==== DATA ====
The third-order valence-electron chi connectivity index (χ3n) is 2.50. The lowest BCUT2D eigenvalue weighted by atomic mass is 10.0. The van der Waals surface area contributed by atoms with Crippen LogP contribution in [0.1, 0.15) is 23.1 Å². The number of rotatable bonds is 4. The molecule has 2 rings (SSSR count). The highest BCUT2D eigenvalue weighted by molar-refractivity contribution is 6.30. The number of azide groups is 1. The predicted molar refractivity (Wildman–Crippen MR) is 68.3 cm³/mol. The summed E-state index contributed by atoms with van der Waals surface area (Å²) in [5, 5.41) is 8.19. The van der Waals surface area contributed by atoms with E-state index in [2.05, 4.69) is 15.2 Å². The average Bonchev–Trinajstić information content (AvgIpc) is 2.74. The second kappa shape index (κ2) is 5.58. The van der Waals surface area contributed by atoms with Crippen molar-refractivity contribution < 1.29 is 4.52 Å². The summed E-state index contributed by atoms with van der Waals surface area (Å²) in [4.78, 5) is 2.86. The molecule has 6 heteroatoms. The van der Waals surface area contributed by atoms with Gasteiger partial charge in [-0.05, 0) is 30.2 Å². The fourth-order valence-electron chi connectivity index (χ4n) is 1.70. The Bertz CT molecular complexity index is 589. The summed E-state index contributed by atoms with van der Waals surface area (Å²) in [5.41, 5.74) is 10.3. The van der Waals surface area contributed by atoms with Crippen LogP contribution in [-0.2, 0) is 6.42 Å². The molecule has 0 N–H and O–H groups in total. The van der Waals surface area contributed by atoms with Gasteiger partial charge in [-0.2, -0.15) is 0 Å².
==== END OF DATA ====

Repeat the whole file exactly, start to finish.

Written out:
The third-order valence-electron chi connectivity index (χ3n) is 2.50. The lowest BCUT2D eigenvalue weighted by atomic mass is 10.0. The van der Waals surface area contributed by atoms with Crippen LogP contribution in [0.1, 0.15) is 23.1 Å². The number of rotatable bonds is 4. The molecule has 2 rings (SSSR count). The highest BCUT2D eigenvalue weighted by molar-refractivity contribution is 6.30. The number of azide groups is 1. The predicted molar refractivity (Wildman–Crippen MR) is 68.3 cm³/mol. The summed E-state index contributed by atoms with van der Waals surface area (Å²) in [5, 5.41) is 8.19. The van der Waals surface area contributed by atoms with E-state index in [2.05, 4.69) is 15.2 Å². The average Bonchev–Trinajstić information content (AvgIpc) is 2.74. The second kappa shape index (κ2) is 5.58. The van der Waals surface area contributed by atoms with Crippen molar-refractivity contribution < 1.29 is 4.52 Å². The summed E-state index contributed by atoms with van der Waals surface area (Å²) in [4.78, 5) is 2.86. The molecule has 6 heteroatoms. The van der Waals surface area contributed by atoms with Gasteiger partial charge in [-0.05, 0) is 30.2 Å². The fourth-order valence-electron chi connectivity index (χ4n) is 1.70. The Bertz CT molecular complexity index is 589. The summed E-state index contributed by atoms with van der Waals surface area (Å²) in [5.41, 5.74) is 10.3. The van der Waals surface area contributed by atoms with Crippen LogP contribution in [-0.2, 0) is 6.42 Å². The molecule has 0 N–H and O–H groups in total. The van der Waals surface area contributed by atoms with Gasteiger partial charge in [-0.2, -0.15) is 0 Å².